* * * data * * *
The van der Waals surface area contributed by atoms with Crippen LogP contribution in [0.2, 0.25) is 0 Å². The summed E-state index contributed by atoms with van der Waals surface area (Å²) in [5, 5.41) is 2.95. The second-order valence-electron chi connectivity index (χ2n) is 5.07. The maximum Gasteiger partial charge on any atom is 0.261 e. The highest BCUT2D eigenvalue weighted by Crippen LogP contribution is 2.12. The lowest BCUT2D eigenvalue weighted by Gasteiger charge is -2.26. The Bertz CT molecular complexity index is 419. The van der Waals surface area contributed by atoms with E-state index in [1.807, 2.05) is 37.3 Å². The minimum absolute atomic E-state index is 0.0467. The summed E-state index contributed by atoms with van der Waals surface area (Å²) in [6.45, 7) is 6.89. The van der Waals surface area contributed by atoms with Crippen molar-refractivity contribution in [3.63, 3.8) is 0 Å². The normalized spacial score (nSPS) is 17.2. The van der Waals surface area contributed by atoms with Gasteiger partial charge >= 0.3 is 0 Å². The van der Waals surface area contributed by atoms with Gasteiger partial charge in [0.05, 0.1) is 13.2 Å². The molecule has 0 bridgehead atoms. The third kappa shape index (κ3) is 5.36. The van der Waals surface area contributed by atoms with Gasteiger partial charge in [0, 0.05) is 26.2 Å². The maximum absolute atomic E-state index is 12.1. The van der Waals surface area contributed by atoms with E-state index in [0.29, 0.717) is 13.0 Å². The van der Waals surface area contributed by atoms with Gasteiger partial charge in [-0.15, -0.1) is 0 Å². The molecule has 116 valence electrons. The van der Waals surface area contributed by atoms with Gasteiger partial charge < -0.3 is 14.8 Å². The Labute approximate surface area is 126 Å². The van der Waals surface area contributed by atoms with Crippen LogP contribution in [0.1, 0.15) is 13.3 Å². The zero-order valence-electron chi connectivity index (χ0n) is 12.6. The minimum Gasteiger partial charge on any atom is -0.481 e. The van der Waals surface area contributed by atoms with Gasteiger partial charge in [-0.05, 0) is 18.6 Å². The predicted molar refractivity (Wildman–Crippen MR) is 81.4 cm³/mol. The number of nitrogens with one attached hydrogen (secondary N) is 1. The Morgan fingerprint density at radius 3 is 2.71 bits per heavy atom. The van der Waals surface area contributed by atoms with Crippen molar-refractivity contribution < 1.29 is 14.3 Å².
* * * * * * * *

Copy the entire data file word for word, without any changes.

The van der Waals surface area contributed by atoms with Crippen LogP contribution in [0.2, 0.25) is 0 Å². The summed E-state index contributed by atoms with van der Waals surface area (Å²) in [5, 5.41) is 2.95. The second-order valence-electron chi connectivity index (χ2n) is 5.07. The maximum Gasteiger partial charge on any atom is 0.261 e. The highest BCUT2D eigenvalue weighted by Crippen LogP contribution is 2.12. The lowest BCUT2D eigenvalue weighted by Gasteiger charge is -2.26. The Bertz CT molecular complexity index is 419. The van der Waals surface area contributed by atoms with E-state index in [1.807, 2.05) is 37.3 Å². The minimum absolute atomic E-state index is 0.0467. The summed E-state index contributed by atoms with van der Waals surface area (Å²) in [6.45, 7) is 6.89. The van der Waals surface area contributed by atoms with Crippen molar-refractivity contribution in [3.63, 3.8) is 0 Å². The normalized spacial score (nSPS) is 17.2. The van der Waals surface area contributed by atoms with Gasteiger partial charge >= 0.3 is 0 Å². The van der Waals surface area contributed by atoms with Gasteiger partial charge in [0.05, 0.1) is 13.2 Å². The molecule has 0 bridgehead atoms. The third kappa shape index (κ3) is 5.36. The van der Waals surface area contributed by atoms with Gasteiger partial charge in [0, 0.05) is 26.2 Å². The maximum absolute atomic E-state index is 12.1. The van der Waals surface area contributed by atoms with E-state index in [0.29, 0.717) is 13.0 Å². The van der Waals surface area contributed by atoms with Gasteiger partial charge in [-0.15, -0.1) is 0 Å². The molecule has 116 valence electrons. The van der Waals surface area contributed by atoms with Gasteiger partial charge < -0.3 is 14.8 Å². The Labute approximate surface area is 126 Å². The van der Waals surface area contributed by atoms with Crippen LogP contribution in [0.1, 0.15) is 13.3 Å². The zero-order valence-electron chi connectivity index (χ0n) is 12.6. The minimum Gasteiger partial charge on any atom is -0.481 e. The van der Waals surface area contributed by atoms with Gasteiger partial charge in [-0.05, 0) is 18.6 Å². The predicted molar refractivity (Wildman–Crippen MR) is 81.4 cm³/mol. The number of nitrogens with one attached hydrogen (secondary N) is 1. The Morgan fingerprint density at radius 3 is 2.71 bits per heavy atom. The van der Waals surface area contributed by atoms with Crippen molar-refractivity contribution < 1.29 is 14.3 Å².